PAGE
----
Appreciating the art of making movies accessible to the blind

audio description
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To someone who is sighted, watching a horror movie is conducive to what is seen more so than what is heard. If a blind or visually impaired movie lover wanted to watch the latest horror thriller the experience would be filtered through how well their friend or family member explained what was happening on the screen.

Today, audio description has changed that experience significantly. Audio description, also known as video description, serves as the narrative guide through the movie, detailing who does what, where, in between natural pauses in a movies soundtrack, including dialog Audio description, found on most DVD’s after the year 2012, serve as the gateway for blind and visually impaired viewers to the information that sighted people take for granted. Audio description is the eyes for the people who cannot see the facial expressions, the object clues placed conveniently in some horror movies, or the splat of gore left by a memorable horror movie event, such as a gruesome death scene.

As someone who relies on audio description for the delivery of a movie, the meaning of verbs and nouns holds greater weight to someone who watches horror flicks with their vision. I am at the mercy of someone else’s descriptions and they can be either stellar catches of word play that evoke the same feeling in me as someone who is sighted or they leave me feeling as though I am taking the scenic route alongside the others. Audio description must be crafted with careful delicacy.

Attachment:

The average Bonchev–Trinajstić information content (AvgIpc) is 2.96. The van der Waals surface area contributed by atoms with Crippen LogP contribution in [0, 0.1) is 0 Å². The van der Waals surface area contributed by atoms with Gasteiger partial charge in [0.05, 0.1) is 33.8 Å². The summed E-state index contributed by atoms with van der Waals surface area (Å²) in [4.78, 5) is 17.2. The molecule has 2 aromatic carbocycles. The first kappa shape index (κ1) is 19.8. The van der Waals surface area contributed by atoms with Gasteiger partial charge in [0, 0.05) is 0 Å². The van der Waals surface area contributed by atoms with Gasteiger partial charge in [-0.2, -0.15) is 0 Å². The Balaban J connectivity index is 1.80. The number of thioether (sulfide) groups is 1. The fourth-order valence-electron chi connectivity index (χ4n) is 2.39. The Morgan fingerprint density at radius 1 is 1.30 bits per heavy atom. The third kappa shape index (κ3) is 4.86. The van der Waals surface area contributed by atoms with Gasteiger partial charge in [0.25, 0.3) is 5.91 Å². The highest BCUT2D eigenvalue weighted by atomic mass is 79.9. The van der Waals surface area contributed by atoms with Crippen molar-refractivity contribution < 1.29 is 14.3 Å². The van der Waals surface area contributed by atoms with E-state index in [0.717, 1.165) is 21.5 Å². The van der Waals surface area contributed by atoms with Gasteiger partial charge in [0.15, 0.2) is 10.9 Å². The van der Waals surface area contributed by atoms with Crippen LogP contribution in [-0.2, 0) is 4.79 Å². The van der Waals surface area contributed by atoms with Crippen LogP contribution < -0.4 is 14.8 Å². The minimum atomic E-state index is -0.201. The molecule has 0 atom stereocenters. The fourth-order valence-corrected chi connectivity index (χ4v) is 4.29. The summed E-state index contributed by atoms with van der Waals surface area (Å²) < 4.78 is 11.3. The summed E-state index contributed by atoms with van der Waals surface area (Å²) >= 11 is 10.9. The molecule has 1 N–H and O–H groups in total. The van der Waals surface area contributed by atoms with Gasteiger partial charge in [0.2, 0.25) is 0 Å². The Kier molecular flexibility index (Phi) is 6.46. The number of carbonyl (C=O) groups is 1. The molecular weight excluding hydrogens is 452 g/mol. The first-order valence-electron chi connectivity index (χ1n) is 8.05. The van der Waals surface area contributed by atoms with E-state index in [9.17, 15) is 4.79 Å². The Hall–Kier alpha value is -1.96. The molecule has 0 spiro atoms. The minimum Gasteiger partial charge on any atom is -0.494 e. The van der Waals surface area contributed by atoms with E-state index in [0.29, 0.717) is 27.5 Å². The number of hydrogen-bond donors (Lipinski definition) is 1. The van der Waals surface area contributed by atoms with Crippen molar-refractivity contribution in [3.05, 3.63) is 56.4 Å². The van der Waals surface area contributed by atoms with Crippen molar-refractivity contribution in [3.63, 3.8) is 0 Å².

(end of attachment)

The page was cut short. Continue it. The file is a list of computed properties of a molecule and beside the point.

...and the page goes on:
To me, words are everything, even how the presentation is distributed. I have seen wonderful audio description where the describer used variously strong verbs penned by a good audio description writer. I have also seen movies where the use of simple words detracted the mood of the scene.

Words are important, because they hold their own kind of strength when used in certain contexts if someone just “runs away” rather than “dashes” or “sprints” with heart pounding music invading my ears signifying the mood, what is the absence of a well-placed verb doing? Detracting my focus from the story.

People say that pictures are worth a thousand words but words could manifest a thousand feelings.

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